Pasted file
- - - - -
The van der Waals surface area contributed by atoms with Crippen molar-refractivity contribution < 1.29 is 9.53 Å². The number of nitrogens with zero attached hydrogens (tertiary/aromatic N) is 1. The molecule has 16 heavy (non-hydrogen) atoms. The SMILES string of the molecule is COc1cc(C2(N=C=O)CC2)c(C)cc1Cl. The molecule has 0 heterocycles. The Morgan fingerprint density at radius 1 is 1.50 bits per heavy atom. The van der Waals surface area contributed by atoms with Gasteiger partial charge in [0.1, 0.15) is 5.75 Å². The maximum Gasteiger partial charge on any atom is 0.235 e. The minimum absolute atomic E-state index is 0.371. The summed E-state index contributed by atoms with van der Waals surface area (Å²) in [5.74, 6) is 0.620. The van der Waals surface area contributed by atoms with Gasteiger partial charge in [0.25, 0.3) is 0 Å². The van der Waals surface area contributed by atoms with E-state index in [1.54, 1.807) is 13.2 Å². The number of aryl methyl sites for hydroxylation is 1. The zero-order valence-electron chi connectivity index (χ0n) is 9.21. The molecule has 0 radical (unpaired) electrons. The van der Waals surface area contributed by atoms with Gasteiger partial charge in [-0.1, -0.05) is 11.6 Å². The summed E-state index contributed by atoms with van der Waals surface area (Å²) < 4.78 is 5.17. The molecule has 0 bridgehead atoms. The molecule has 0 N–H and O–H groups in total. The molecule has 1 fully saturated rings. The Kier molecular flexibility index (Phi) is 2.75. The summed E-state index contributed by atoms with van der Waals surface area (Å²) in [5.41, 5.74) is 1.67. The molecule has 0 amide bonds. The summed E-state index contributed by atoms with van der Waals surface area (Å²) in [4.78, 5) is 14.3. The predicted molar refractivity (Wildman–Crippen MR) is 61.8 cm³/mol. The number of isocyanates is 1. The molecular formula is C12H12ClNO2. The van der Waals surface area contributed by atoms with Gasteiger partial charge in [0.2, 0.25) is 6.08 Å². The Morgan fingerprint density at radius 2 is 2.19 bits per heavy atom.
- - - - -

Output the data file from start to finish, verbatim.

The van der Waals surface area contributed by atoms with Crippen molar-refractivity contribution < 1.29 is 9.53 Å². The number of nitrogens with zero attached hydrogens (tertiary/aromatic N) is 1. The molecule has 16 heavy (non-hydrogen) atoms. The SMILES string of the molecule is COc1cc(C2(N=C=O)CC2)c(C)cc1Cl. The molecule has 0 heterocycles. The Morgan fingerprint density at radius 1 is 1.50 bits per heavy atom. The van der Waals surface area contributed by atoms with Gasteiger partial charge in [0.1, 0.15) is 5.75 Å². The maximum Gasteiger partial charge on any atom is 0.235 e. The minimum absolute atomic E-state index is 0.371. The summed E-state index contributed by atoms with van der Waals surface area (Å²) in [5.74, 6) is 0.620. The van der Waals surface area contributed by atoms with Gasteiger partial charge in [0.25, 0.3) is 0 Å². The van der Waals surface area contributed by atoms with E-state index in [1.54, 1.807) is 13.2 Å². The number of aryl methyl sites for hydroxylation is 1. The zero-order valence-electron chi connectivity index (χ0n) is 9.21. The molecule has 0 radical (unpaired) electrons. The van der Waals surface area contributed by atoms with Gasteiger partial charge in [-0.1, -0.05) is 11.6 Å². The summed E-state index contributed by atoms with van der Waals surface area (Å²) < 4.78 is 5.17. The molecule has 0 bridgehead atoms. The molecule has 0 N–H and O–H groups in total. The molecule has 1 fully saturated rings. The Kier molecular flexibility index (Phi) is 2.75. The summed E-state index contributed by atoms with van der Waals surface area (Å²) in [5.41, 5.74) is 1.67. The molecule has 0 amide bonds. The summed E-state index contributed by atoms with van der Waals surface area (Å²) in [4.78, 5) is 14.3. The predicted molar refractivity (Wildman–Crippen MR) is 61.8 cm³/mol. The number of isocyanates is 1. The molecular formula is C12H12ClNO2. The van der Waals surface area contributed by atoms with Gasteiger partial charge in [0.2, 0.25) is 6.08 Å². The Morgan fingerprint density at radius 2 is 2.19 bits per heavy atom.